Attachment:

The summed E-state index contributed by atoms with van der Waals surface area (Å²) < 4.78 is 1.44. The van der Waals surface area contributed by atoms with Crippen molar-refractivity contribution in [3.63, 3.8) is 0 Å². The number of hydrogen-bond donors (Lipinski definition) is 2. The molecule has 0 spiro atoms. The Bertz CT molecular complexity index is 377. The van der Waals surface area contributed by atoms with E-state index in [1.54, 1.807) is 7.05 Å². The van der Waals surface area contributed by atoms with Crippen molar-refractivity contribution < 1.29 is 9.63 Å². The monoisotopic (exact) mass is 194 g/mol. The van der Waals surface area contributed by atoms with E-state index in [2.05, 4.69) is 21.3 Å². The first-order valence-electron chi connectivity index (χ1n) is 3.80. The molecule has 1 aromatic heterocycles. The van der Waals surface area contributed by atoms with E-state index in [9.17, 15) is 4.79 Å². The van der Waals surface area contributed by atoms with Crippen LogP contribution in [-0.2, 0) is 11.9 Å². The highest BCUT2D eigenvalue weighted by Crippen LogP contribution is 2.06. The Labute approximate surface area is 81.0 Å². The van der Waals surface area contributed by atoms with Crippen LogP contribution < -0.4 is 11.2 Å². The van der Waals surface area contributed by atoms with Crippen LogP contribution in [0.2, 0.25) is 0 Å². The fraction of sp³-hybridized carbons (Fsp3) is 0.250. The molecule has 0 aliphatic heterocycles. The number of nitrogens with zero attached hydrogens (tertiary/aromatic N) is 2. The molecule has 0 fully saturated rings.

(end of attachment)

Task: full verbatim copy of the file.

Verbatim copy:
The summed E-state index contributed by atoms with van der Waals surface area (Å²) < 4.78 is 1.44. The van der Waals surface area contributed by atoms with Crippen molar-refractivity contribution in [3.63, 3.8) is 0 Å². The number of hydrogen-bond donors (Lipinski definition) is 2. The molecule has 0 spiro atoms. The Bertz CT molecular complexity index is 377. The van der Waals surface area contributed by atoms with E-state index in [1.54, 1.807) is 7.05 Å². The van der Waals surface area contributed by atoms with Crippen molar-refractivity contribution < 1.29 is 9.63 Å². The monoisotopic (exact) mass is 194 g/mol. The van der Waals surface area contributed by atoms with E-state index in [2.05, 4.69) is 21.3 Å². The first-order valence-electron chi connectivity index (χ1n) is 3.80. The molecule has 1 aromatic heterocycles. The van der Waals surface area contributed by atoms with E-state index in [9.17, 15) is 4.79 Å². The van der Waals surface area contributed by atoms with Crippen LogP contribution in [-0.2, 0) is 11.9 Å². The highest BCUT2D eigenvalue weighted by Crippen LogP contribution is 2.06. The Labute approximate surface area is 81.0 Å². The van der Waals surface area contributed by atoms with Crippen LogP contribution < -0.4 is 11.2 Å². The van der Waals surface area contributed by atoms with Crippen LogP contribution in [0.2, 0.25) is 0 Å². The fraction of sp³-hybridized carbons (Fsp3) is 0.250. The molecule has 0 aliphatic heterocycles. The number of nitrogens with zero attached hydrogens (tertiary/aromatic N) is 2. The molecule has 0 fully saturated rings.